Why a “fair fuel stabiliser” would be bad policy
The government does not receive a “windfall” from higher petrol prices.
There's a notable interview with Robert Chote, the head of the Office for Budget Responsibility, in today's Financial Times in which he repudiates the notion of a "fair fuel stabiliser".
Philip Hammond, the Transport Secretary, has promised to "look at the practicality" of this measure in time for the next Budget and the government is under significant pressure from the tabloids to limit petrol prices. But Chote warns that the fuel stabiliser is premised on the false assumption that the state receives a windfall in tax revenues when oil prices rise. In fact, higher prices rarely increase revenue because of the overall effect on economic performance.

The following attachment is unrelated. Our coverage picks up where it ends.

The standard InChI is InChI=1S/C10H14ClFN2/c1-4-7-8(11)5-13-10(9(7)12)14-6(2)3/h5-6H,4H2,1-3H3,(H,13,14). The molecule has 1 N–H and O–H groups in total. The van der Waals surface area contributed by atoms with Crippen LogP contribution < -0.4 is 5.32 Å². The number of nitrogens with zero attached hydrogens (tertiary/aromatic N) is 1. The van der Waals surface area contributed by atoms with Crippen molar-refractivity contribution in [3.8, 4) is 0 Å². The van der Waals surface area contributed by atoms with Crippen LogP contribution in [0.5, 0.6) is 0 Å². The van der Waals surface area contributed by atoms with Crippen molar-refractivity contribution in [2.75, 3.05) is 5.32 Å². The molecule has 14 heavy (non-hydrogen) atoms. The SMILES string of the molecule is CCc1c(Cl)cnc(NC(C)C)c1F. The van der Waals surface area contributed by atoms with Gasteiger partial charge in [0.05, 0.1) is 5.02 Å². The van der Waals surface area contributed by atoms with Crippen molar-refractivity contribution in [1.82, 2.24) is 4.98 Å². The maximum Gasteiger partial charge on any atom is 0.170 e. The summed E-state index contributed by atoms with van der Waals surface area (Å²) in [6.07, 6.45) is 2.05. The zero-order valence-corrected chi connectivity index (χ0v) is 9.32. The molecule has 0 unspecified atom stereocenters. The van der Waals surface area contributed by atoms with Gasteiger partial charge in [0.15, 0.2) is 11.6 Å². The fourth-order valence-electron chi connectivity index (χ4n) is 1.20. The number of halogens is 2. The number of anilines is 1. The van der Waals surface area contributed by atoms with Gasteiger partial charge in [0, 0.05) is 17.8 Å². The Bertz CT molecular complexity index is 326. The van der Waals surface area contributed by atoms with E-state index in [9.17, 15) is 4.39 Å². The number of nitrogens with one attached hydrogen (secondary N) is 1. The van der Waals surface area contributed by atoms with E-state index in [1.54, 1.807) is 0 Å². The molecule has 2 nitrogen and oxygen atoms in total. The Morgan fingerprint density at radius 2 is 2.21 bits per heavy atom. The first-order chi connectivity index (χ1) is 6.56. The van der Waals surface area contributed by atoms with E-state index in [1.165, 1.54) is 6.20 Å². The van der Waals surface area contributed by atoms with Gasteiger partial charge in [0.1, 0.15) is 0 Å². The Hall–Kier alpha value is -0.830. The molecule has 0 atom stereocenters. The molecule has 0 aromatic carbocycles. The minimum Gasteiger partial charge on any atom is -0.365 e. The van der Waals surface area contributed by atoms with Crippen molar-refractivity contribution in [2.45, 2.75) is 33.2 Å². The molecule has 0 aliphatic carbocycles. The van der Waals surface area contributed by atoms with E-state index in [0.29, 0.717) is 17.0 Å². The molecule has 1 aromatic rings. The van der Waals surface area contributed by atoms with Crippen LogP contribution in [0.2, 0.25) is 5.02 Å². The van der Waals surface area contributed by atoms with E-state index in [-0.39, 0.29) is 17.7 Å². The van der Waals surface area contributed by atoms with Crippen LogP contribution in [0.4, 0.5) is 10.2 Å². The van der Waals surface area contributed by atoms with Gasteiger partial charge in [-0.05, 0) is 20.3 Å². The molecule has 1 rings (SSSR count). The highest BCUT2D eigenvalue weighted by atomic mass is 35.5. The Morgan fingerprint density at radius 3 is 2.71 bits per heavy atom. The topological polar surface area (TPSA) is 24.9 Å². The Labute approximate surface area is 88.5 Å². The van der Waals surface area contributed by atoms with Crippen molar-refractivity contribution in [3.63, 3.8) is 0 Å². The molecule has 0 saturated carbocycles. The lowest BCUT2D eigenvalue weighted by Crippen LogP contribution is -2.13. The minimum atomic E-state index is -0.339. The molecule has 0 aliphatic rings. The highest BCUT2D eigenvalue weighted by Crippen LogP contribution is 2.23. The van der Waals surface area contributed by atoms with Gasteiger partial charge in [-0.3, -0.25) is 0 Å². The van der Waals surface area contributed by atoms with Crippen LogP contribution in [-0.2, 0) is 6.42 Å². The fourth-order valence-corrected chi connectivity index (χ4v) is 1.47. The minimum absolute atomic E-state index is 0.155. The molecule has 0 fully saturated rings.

Chote refers to a summer analysis by the OBR which concluded that the "overall effect of a temporary oil-price rise would be 'close to zero' " and that "a permanent rise would create a loss to the public finances". This is because higher pump prices "reduce the demand for fuel, lowering fuel duty receipts" and push up the indexation of tax thresholds, benefits, public-service pensions and index-linked gilts.
As the data below confirms, higher oil prices would generally lead to a fall in tax revenues.
This doesn't mean that a fuel stabiliser is unworkable, but it does mean that the government would need to raise taxes elsewhere if it lowered duty on petrol.
Chote's conclusion is that "a fair fuel stabiliser would be likely to make the public finances less stable rather than more stable". But will ministers put short-term political considerations first? We'll soon find out.